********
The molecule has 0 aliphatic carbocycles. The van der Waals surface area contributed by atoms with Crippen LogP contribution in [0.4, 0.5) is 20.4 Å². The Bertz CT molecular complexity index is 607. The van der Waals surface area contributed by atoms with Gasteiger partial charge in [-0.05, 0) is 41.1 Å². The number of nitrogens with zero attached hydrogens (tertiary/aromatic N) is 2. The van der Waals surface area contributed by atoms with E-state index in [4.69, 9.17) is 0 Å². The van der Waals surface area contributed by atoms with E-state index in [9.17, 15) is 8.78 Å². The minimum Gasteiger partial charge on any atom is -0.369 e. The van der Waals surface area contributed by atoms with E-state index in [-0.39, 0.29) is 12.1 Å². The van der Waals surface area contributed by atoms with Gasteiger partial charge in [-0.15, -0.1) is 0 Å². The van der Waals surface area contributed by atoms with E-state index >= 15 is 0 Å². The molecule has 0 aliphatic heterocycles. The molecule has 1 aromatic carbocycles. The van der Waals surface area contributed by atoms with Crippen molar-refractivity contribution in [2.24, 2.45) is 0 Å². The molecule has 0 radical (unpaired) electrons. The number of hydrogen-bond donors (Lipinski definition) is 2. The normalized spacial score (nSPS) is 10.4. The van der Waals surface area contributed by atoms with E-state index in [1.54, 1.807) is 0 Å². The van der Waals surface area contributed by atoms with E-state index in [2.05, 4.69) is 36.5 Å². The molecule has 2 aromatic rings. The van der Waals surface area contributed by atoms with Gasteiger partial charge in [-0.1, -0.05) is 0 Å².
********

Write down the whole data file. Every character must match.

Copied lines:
The molecule has 0 aliphatic carbocycles. The van der Waals surface area contributed by atoms with Crippen LogP contribution in [0.4, 0.5) is 20.4 Å². The Bertz CT molecular complexity index is 607. The van der Waals surface area contributed by atoms with Gasteiger partial charge in [-0.05, 0) is 41.1 Å². The number of nitrogens with zero attached hydrogens (tertiary/aromatic N) is 2. The van der Waals surface area contributed by atoms with E-state index in [4.69, 9.17) is 0 Å². The van der Waals surface area contributed by atoms with E-state index in [9.17, 15) is 8.78 Å². The minimum Gasteiger partial charge on any atom is -0.369 e. The van der Waals surface area contributed by atoms with E-state index in [-0.39, 0.29) is 12.1 Å². The van der Waals surface area contributed by atoms with Gasteiger partial charge in [-0.15, -0.1) is 0 Å². The van der Waals surface area contributed by atoms with E-state index >= 15 is 0 Å². The molecule has 0 aliphatic heterocycles. The molecule has 1 aromatic carbocycles. The van der Waals surface area contributed by atoms with Crippen molar-refractivity contribution in [2.24, 2.45) is 0 Å². The molecule has 0 radical (unpaired) electrons. The number of hydrogen-bond donors (Lipinski definition) is 2. The normalized spacial score (nSPS) is 10.4. The van der Waals surface area contributed by atoms with E-state index in [1.54, 1.807) is 0 Å². The van der Waals surface area contributed by atoms with E-state index in [2.05, 4.69) is 36.5 Å². The molecule has 2 aromatic rings. The van der Waals surface area contributed by atoms with Gasteiger partial charge in [-0.1, -0.05) is 0 Å².